The Human Development Index (HDI) provides a single index measure to capture three key dimensions of human development: a long and healthy life, access to knowledge and a decent standard of living.
The HDI utilizes four key metrics:3
- life expectancy at birth – to assess a long and healthy life
- expected years of schooling – to assess access to knowledge of the young generation
- average years of schooling – to assess access to knowledge of the older generation
- gross national income (GNI) per capita – to assess the standard of living
There are two steps to calculating the HDI:
1. Forming indices for each of the four metrics
Values of each of the four metrics are first normalized to an index value of 0 to 1. To do this, “goalposts” of the maximum and minimum limits on each metrics are set by the UNDP, as shown in the table.
With the actual value for a given country, and the global maximum and minimum, the dimension (indices) value for each metric is calculated as:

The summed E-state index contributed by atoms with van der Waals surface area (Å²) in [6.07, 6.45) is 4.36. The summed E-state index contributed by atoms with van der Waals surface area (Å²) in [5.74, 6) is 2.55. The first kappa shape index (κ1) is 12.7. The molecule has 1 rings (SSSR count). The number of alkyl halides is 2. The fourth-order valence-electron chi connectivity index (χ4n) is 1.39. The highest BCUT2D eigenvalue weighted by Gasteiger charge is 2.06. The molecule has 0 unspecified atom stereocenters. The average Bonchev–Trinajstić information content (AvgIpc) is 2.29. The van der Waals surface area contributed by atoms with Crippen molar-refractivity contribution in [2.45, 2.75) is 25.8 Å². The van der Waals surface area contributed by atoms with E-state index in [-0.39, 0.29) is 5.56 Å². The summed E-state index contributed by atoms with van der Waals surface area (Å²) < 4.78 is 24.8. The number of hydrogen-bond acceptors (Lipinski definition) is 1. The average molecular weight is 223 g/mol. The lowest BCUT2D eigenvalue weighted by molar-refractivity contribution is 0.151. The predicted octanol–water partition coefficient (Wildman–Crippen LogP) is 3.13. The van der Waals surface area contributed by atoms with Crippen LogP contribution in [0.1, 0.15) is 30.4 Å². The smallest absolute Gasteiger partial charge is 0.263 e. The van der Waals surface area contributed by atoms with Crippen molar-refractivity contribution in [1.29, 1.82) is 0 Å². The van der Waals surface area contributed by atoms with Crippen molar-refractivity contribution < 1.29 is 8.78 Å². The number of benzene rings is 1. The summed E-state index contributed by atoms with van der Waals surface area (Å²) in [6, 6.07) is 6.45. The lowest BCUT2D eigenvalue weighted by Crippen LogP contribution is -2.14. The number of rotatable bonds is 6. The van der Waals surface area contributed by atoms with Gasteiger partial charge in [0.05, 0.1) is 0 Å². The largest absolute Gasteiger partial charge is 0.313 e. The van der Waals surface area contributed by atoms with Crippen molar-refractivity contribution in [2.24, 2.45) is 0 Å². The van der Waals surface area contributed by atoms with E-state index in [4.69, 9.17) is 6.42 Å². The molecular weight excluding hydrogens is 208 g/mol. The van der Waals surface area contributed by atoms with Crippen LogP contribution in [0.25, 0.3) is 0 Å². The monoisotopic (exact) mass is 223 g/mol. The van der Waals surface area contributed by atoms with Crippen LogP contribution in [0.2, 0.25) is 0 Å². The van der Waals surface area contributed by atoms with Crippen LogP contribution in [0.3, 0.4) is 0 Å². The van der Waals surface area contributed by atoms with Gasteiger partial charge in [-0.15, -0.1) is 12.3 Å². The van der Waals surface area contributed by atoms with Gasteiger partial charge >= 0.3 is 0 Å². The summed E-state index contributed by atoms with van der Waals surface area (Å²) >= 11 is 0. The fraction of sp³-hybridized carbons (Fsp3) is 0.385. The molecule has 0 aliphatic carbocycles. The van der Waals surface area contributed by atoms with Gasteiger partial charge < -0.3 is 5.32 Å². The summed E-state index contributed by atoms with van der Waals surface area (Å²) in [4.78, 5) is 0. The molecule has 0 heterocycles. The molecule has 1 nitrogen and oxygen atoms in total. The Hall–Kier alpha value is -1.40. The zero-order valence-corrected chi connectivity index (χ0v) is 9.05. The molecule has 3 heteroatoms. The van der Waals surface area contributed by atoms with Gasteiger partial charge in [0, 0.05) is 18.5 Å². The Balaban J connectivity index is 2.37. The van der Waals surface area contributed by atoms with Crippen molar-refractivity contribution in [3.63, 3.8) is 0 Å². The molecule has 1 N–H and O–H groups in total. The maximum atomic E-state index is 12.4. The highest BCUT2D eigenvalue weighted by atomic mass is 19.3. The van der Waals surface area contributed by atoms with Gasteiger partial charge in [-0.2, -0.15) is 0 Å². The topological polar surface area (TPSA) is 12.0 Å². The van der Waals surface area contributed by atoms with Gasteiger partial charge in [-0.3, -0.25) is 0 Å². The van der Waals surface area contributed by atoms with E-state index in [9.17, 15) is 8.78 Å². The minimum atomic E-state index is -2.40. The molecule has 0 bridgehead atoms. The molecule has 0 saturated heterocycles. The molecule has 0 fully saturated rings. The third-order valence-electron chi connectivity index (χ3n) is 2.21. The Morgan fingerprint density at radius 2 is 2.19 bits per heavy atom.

The dimension index is therefore 1 in a country that achieves the maximum value and it is 0 for a country that is at the minimum value.
2. Aggregating the four metrics to produce the HDI
Once each of the individual indices have been calculated, they are aggregated to calculate the HDI.
The HDI is calculated as the geometric mean (equally-weighted) of life expectancy, education, and GNI per capita, as follows:
The education dimension is the arithmetic mean of the two education indices (mean years of schooling and expected years of schooling).